Critical Overview

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The critical reception of Paula was divided: although most reviewers praise the book as a passionate and candid voyage through memory and grief, some find it disappointing after Allende’s previous work. Negative reviews range from criticism of the author’s use of her daughter’s tragedy as a peg on which to hang the story of her own life to seeing the book as an overly romanticized autobiography relying on questionable facts, to pointing out that the author’s kitschy rhetoric camouflages the book’s introspective parts. However, the majority of critics applauded Allende’s effort in her first nonfiction work and admitted to feeling drawn into the story’s powerful emotional pull.

In a review for the San Francisco Chronicle, Patricia Holt praises the book and writes: ‘‘In her feverish determination to bring it all to life, and Paula along with it, Allende produces some of her best writing.’’ Her writing, Holt says, is ‘‘voluptuous’’ and universally moving, as she seeks ‘‘answers to life’s largest questions’’ in wondering about loss, death, revival, and acceptance. Liz Warwick writes in a Montreal Gazette review that Paula is ‘‘a haunting memoir of [Allende’s] life and a poignant meditation on her daughter’s year-long descent into death.’’ Warwick also recognizes the honesty with which Allende reveals the many layers of her personal and public personae, including the one of writer, while remaining humble throughout. As Allende states in the interview with Warwick:

Mothers across the world for millennia have experienced the loss of their children. Why should I, in my terrible arrogance, imagine that I don’t deserve this or that my daughter didn’t deserve to die young? This is what life is about—coming into the world to lose everything we have . . . And from each loss, we learn and grow.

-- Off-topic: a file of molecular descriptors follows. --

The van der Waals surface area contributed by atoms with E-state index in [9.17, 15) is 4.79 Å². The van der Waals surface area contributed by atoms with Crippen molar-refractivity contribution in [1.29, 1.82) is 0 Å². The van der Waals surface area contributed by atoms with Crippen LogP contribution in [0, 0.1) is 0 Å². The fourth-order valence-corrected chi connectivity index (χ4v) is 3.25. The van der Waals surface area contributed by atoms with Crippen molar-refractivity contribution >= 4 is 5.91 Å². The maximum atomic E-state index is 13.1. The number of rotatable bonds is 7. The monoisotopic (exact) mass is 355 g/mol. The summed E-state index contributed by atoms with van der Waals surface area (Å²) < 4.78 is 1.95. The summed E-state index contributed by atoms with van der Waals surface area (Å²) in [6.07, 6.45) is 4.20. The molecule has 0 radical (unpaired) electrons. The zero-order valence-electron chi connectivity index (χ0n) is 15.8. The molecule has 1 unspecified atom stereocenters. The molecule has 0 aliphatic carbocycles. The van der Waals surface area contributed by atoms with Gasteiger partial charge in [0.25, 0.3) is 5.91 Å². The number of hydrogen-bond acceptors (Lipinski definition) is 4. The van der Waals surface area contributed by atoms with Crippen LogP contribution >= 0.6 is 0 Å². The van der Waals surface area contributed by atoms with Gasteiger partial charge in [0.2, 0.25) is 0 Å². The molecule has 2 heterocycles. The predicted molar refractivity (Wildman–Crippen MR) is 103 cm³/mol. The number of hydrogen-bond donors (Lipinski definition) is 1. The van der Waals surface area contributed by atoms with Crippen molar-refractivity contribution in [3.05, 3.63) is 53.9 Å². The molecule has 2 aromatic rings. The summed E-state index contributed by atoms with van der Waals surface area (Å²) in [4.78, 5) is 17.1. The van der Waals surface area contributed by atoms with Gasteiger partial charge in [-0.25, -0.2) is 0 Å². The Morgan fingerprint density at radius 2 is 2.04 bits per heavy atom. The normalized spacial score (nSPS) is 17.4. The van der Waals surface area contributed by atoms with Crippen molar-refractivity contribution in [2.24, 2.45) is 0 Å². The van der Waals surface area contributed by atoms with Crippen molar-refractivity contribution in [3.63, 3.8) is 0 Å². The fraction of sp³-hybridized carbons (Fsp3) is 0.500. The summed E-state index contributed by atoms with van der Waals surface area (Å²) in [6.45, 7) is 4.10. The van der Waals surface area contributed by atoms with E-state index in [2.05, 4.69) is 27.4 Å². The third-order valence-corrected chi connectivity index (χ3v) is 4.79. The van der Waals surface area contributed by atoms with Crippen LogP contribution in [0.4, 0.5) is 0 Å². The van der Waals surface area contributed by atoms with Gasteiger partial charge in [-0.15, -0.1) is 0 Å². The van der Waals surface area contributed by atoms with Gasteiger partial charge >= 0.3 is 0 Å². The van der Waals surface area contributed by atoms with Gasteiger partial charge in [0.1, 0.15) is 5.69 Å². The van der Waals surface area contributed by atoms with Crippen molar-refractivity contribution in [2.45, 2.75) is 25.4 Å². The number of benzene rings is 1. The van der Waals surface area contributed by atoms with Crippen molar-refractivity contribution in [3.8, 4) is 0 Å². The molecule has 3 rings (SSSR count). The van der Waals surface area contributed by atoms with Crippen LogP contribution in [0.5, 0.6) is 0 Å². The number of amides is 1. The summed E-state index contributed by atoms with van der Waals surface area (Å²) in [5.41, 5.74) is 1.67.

In the introduction to Conversations with Isabel Allende, John Rodden recognizes the stages in Allende’s work as indivisible from her personal life and notes that Paula is a testimony to the author’s individual development, saying: ‘‘Allende’s courage and openness have also extended to a greater capacity for self-disclosure about her private demons.’’ Rodden also points out the author’s personal investment in the book, made remarkable by her willingness to share the experience with an audience of her readers. He further observes, in ‘‘After Paula,’’ another chapter of the same book, that the magic in Paula, criticized for its presence in an autobiography, is in fact strangely existent in her life: a psychic once told Allende that her daughter would become known all over the world, which ‘‘was to come ironically true in another way: by the end of April 1995, Paula was number eight on the New York Times best-seller list, after having already become a best-seller throughout Europe.’’

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Essays and Criticism